Large Professor Chats with Ali Shaheed Muhammad & Teaches Hip-Hop History Lesson (Audio)

In 2014, Large Professor – the legendary Queens, New York producer who has worked with Eric B. & Rakim (while he was still in high school, no less), Nas, Busta Rhymes, Joell Ortiz, Public Enemy, and dozens more – visited hosts Frannie Kelly and A Tribe Called Quest’s Ali Shaheed Muhammad in the studio for NPR’s Hip-Hop devoted conversation series, “Microphone Check.” He remains a highly visible member of the Rap community, performing often (he recently performed a surprise set at the Brooklyn Hip-Hop Festival in addition to a performance with Marley Marl last month in New York City) and his visit to NPR was part of a larger celebration around the 20th anniversary of Nas’ Illmatic, an album towards which Extra P contributed greatly.

In the year since this conversation was aired, he released Mega Philosophy, a collaborative album with Cormega and in June he released a solo project, Re: Living, but 2014’s discussion is replete with timeless knowledge, with the Main Source alum sharing insight into his childhood and early career as it relates to New York City and its musical culture at the time. The three also discuss Extra P’s earliest record purchase ( Spoonie Gee, “Spoonin’ Rap“), the first artist for whom he produced (The Intelligent Hoodlum, later known as Tragedy Khadafi), his role in the resurgence of Queens as a hotbed for Hip-Hop (“we had just been crushed by Boogie Down Productions…We got something to prove now”), how Main Source started (“we would get to cyphers in the lunch room”), and much more.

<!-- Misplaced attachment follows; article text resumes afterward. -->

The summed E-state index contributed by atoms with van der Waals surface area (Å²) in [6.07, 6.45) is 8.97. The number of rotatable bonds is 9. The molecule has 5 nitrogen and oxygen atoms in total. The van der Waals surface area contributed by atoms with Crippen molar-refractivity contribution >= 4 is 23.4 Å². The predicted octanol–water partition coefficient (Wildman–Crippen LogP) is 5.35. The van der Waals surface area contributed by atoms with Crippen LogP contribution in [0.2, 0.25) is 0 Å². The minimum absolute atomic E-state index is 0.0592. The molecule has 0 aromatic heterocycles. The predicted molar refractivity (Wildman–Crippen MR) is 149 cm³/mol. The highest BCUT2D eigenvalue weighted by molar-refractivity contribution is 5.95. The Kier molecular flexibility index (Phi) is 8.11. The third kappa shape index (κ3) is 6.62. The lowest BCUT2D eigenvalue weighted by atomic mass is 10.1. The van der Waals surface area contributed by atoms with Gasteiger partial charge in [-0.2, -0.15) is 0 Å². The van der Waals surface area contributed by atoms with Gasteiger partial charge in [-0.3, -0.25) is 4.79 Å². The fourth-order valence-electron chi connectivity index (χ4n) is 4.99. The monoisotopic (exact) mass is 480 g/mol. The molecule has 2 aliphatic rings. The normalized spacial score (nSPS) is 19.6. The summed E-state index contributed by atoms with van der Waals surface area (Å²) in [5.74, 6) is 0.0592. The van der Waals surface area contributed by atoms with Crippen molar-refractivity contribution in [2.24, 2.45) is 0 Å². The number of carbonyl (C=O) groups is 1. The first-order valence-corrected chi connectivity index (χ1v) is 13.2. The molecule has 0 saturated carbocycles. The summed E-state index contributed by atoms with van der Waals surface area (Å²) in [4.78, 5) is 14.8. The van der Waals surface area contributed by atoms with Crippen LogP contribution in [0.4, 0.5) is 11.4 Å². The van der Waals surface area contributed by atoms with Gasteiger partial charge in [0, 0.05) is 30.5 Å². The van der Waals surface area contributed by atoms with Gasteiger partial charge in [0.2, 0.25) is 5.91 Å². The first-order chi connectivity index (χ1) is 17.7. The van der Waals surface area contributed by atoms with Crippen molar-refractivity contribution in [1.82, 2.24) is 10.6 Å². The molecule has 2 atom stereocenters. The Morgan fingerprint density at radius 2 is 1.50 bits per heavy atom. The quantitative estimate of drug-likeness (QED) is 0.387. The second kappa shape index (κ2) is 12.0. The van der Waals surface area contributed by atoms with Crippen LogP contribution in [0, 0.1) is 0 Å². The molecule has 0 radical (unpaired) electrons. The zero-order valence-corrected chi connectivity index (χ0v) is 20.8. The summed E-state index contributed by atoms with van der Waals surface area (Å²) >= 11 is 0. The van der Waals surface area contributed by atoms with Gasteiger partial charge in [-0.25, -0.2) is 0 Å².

At one point in the conversation, Muhammad asks about what was going on in New York City at the time that influenced Large Pro so much. “The club scene was just so nice at that time. It was — and then it was at an early — it was still the early stages of Hip-Hop, so hip-hop was becoming more colorful. It wasn’t just like the regular drum machine beats. It was becoming more colorful,” Extra P remembers. He continues spooling the historical thread, explaining “you had this new generation that came up. Like, the guys, the old school guys that came up, they had been rapping since the early — the mid — early to mid ’70s till the end of — and they kind of reigned supreme in New York. And New York was really the only region where the world would get their hip-hop from for a second.”

He also shares his views on why the city was such a powerful force in street culture at the time. “The gold chains. The Latin Quarters. The sheep skins. The Pumas. The fat laces. Like, New York just embodied all of that, and it spread to the world. It was like all of this energy was right there. Like graffiti. Just all of that hip-hop culture, which derived from gang culture. But we were just more — in the Hip-Hop world, it was like, ‘Well, we don’t have to fight. We could just shine, and just put this more — we could unite and put this out to the world.”

Check out the nearly 50-minute conversation in its entirety here:

Related: Large Professor Names His Top 5 Producers & Details Rakim’s Recording Process (Video)